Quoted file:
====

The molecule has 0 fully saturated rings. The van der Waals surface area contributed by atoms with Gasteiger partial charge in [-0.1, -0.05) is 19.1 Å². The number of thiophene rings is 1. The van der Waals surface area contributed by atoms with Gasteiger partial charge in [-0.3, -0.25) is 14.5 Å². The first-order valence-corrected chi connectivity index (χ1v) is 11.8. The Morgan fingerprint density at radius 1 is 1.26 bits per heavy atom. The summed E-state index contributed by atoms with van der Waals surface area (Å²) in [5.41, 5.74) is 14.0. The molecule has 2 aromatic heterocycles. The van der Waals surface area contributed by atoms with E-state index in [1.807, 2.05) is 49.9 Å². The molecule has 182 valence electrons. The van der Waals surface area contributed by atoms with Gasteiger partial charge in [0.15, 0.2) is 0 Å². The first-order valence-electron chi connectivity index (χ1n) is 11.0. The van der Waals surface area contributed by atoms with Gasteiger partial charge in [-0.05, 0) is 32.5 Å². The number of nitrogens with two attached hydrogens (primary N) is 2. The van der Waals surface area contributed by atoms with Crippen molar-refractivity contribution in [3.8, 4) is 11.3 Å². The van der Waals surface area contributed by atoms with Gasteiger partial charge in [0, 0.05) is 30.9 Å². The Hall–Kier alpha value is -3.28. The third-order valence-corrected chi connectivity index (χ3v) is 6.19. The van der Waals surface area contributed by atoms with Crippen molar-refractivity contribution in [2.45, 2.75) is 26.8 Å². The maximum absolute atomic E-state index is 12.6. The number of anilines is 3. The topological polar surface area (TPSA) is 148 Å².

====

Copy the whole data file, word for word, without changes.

The molecule has 0 fully saturated rings. The van der Waals surface area contributed by atoms with Gasteiger partial charge in [-0.1, -0.05) is 19.1 Å². The number of thiophene rings is 1. The van der Waals surface area contributed by atoms with Gasteiger partial charge in [-0.3, -0.25) is 14.5 Å². The first-order valence-corrected chi connectivity index (χ1v) is 11.8. The Morgan fingerprint density at radius 1 is 1.26 bits per heavy atom. The summed E-state index contributed by atoms with van der Waals surface area (Å²) in [5.41, 5.74) is 14.0. The molecule has 2 aromatic heterocycles. The van der Waals surface area contributed by atoms with E-state index in [1.807, 2.05) is 49.9 Å². The molecule has 182 valence electrons. The van der Waals surface area contributed by atoms with Gasteiger partial charge in [0.15, 0.2) is 0 Å². The first-order valence-electron chi connectivity index (χ1n) is 11.0. The van der Waals surface area contributed by atoms with Gasteiger partial charge in [-0.05, 0) is 32.5 Å². The number of nitrogens with two attached hydrogens (primary N) is 2. The van der Waals surface area contributed by atoms with Crippen molar-refractivity contribution in [3.8, 4) is 11.3 Å². The van der Waals surface area contributed by atoms with Gasteiger partial charge in [0, 0.05) is 30.9 Å². The Hall–Kier alpha value is -3.28. The third-order valence-corrected chi connectivity index (χ3v) is 6.19. The van der Waals surface area contributed by atoms with Crippen molar-refractivity contribution in [2.45, 2.75) is 26.8 Å². The maximum absolute atomic E-state index is 12.6. The number of anilines is 3. The topological polar surface area (TPSA) is 148 Å².